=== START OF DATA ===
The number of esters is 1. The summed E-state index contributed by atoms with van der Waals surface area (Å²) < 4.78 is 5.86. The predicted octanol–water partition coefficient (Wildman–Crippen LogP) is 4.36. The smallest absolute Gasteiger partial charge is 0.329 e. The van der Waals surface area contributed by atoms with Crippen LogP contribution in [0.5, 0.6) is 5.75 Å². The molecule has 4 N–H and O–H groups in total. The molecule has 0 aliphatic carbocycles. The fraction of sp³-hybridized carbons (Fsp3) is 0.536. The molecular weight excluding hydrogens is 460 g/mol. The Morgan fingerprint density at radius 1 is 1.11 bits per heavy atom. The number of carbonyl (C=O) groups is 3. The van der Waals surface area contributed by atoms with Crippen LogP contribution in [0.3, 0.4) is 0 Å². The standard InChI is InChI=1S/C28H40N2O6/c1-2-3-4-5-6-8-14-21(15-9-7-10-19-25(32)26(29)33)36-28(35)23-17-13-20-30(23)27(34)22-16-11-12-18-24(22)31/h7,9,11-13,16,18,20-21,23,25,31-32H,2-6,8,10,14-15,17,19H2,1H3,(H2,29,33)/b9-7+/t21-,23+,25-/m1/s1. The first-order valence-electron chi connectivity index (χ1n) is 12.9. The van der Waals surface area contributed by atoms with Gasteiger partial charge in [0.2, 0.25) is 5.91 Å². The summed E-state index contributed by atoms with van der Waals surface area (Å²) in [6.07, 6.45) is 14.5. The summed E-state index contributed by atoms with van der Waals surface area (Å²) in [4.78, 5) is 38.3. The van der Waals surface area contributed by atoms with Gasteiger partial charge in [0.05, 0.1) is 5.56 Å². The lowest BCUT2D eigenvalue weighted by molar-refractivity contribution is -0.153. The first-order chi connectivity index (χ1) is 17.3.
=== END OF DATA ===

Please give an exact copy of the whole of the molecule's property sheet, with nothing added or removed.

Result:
The number of esters is 1. The summed E-state index contributed by atoms with van der Waals surface area (Å²) < 4.78 is 5.86. The predicted octanol–water partition coefficient (Wildman–Crippen LogP) is 4.36. The smallest absolute Gasteiger partial charge is 0.329 e. The van der Waals surface area contributed by atoms with Crippen LogP contribution in [0.5, 0.6) is 5.75 Å². The molecule has 4 N–H and O–H groups in total. The molecule has 0 aliphatic carbocycles. The fraction of sp³-hybridized carbons (Fsp3) is 0.536. The molecular weight excluding hydrogens is 460 g/mol. The Morgan fingerprint density at radius 1 is 1.11 bits per heavy atom. The number of carbonyl (C=O) groups is 3. The van der Waals surface area contributed by atoms with Crippen LogP contribution in [0.3, 0.4) is 0 Å². The standard InChI is InChI=1S/C28H40N2O6/c1-2-3-4-5-6-8-14-21(15-9-7-10-19-25(32)26(29)33)36-28(35)23-17-13-20-30(23)27(34)22-16-11-12-18-24(22)31/h7,9,11-13,16,18,20-21,23,25,31-32H,2-6,8,10,14-15,17,19H2,1H3,(H2,29,33)/b9-7+/t21-,23+,25-/m1/s1. The first-order valence-electron chi connectivity index (χ1n) is 12.9. The van der Waals surface area contributed by atoms with Gasteiger partial charge in [0.2, 0.25) is 5.91 Å². The summed E-state index contributed by atoms with van der Waals surface area (Å²) in [6.07, 6.45) is 14.5. The summed E-state index contributed by atoms with van der Waals surface area (Å²) in [4.78, 5) is 38.3. The van der Waals surface area contributed by atoms with Gasteiger partial charge in [0.05, 0.1) is 5.56 Å². The lowest BCUT2D eigenvalue weighted by molar-refractivity contribution is -0.153. The first-order chi connectivity index (χ1) is 17.3.